Heard of the dual rotary printing press? 

Many people think of screen printing as a 20th-century invention, popularised in the 1960s by pop artists like Andy Warhol and Roy Lichenstein. But its history stretches far further – and across continents.  Scholars believe the silk screen was invented in China as long ago as 500 A.D. By the Middle Ages, silk screen printing had become a developed art throughout Asia, later spreading to Europe, where in London in 1907, Samuel Simon received the first patent for silk-screen stencil printing.

Early screen printing industry

Until the early 20th century, screen printing was a laborious process, requiring practitioners to use a brush to manually force ink through the screens. That all changed when the rubber blade, or squeegee, was introduced, allowing the ink to be passed through much more quickly and smoothly. By the 1960s, screen printing was common in art and advertising. But it wasn’t until the end of that decade that screen printing was really made available to the masses – not just on canvas but on clothing too – thanks to the pioneering inventor Michael Vasilantone.

Birth of the dual rotary printing press

Vasilantone and his wife Fannie had opened their textile screen printing business, Vastex, in Philadelphia in 1960, and soon realised that the machinery available to them was neither fast nor effective enough to print t-shirts to the scale or quality to meet customers’ demands. So, Michael began to develop his own machinery. By 1969 he had patented the dual rotary printing press, the four-way stretch hold down (for printing jackets and double-layered fabrics), and the air recirculation system for dryers, among many more innovations.

Vasilantone’s dual rotary printing press revolutionised the industry as we know it today. The machine works by feeding fabric through sets of rotating pallets and print heads, which allows printing to happen much more quickly and cleanly than any other method. 

Vastex goes global

Vastex’s reputation as a leader in the screen printing business grew worldwide in the late 20th century, with the company coming to sell its equipment in more than 50 countries. As well as producing high volume printers for industrial use, Vastex has recently expanded its range of entry level equipment, making screen printing available to far more people worldwide. It even offers screen printing classes at its base in Bethlehem, Pennsylvania, as well as online video tutorials for print enthusiasts from beginner to advanced.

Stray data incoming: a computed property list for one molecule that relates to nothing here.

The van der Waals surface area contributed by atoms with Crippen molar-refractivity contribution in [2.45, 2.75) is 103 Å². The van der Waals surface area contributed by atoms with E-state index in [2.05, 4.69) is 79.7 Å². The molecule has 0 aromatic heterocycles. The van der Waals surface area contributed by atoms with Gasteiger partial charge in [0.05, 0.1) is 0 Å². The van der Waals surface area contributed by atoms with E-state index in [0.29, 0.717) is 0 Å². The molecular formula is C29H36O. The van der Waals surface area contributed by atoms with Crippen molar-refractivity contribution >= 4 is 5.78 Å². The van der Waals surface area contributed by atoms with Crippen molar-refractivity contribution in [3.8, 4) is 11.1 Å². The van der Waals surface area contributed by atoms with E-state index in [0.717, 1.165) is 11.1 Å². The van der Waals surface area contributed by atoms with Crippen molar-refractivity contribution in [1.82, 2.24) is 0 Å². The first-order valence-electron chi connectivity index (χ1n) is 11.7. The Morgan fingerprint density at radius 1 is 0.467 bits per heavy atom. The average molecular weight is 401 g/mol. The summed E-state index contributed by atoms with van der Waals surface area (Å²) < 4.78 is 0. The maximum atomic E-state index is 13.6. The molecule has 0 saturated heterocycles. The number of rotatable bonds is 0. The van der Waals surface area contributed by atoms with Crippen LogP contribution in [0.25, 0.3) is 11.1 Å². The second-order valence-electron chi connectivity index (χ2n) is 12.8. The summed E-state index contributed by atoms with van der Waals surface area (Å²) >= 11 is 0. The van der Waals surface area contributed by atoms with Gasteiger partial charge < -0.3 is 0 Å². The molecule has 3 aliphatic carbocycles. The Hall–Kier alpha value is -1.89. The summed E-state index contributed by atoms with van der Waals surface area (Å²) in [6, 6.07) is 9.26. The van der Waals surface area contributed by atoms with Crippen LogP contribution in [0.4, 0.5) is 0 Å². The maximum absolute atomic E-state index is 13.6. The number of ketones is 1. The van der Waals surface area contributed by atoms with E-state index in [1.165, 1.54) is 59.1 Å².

Screen printing today

Today, screen printing is one of the most popular ways to add eye-catching, long-lasting designs to clothing. From high street to high fashion, designers are adding bold logos and colourful splashes to t-shirts, sweaters, beanie hats, totes and more. Thanks to Vasiltone’s pioneering machinery, fabrics can be printed quickly in high volumes of tens of thousands. 

At ICON Printing, we are capable of printing up to 75,000 garments every week with the use of both automatic and manual three screen printing machines. Technological innovations in screen printing are allowing us to experiment with designs ranging from subtle scripts to block colours. We’ve produced intricate sketch prints for British design legend Anya Hindmarsh, experimented with glow in the dark paint on t-shirts for London festival Lovebox, and made these complex, multilayered prints for illustrator Maia Magoga. Didn’t they turn out awesome? 

Over centuries, screen printing has been making clothes more colourful — and the possibilities are only becoming more plentiful as technology improves. If you’re dreaming of creating your own merch, launching a sports brand, or even becoming a fully-fledged fashion designer, at ICON Printing, we’ve got the kit and know how to get your screen prints looking pro.

Need fast turnaround screen printing? At ICON Printing we offer fast turnaround printing and embroidery with a wide-ranging catalogue from t-shirts to caps to bagsGet a quote in 2 minutes online.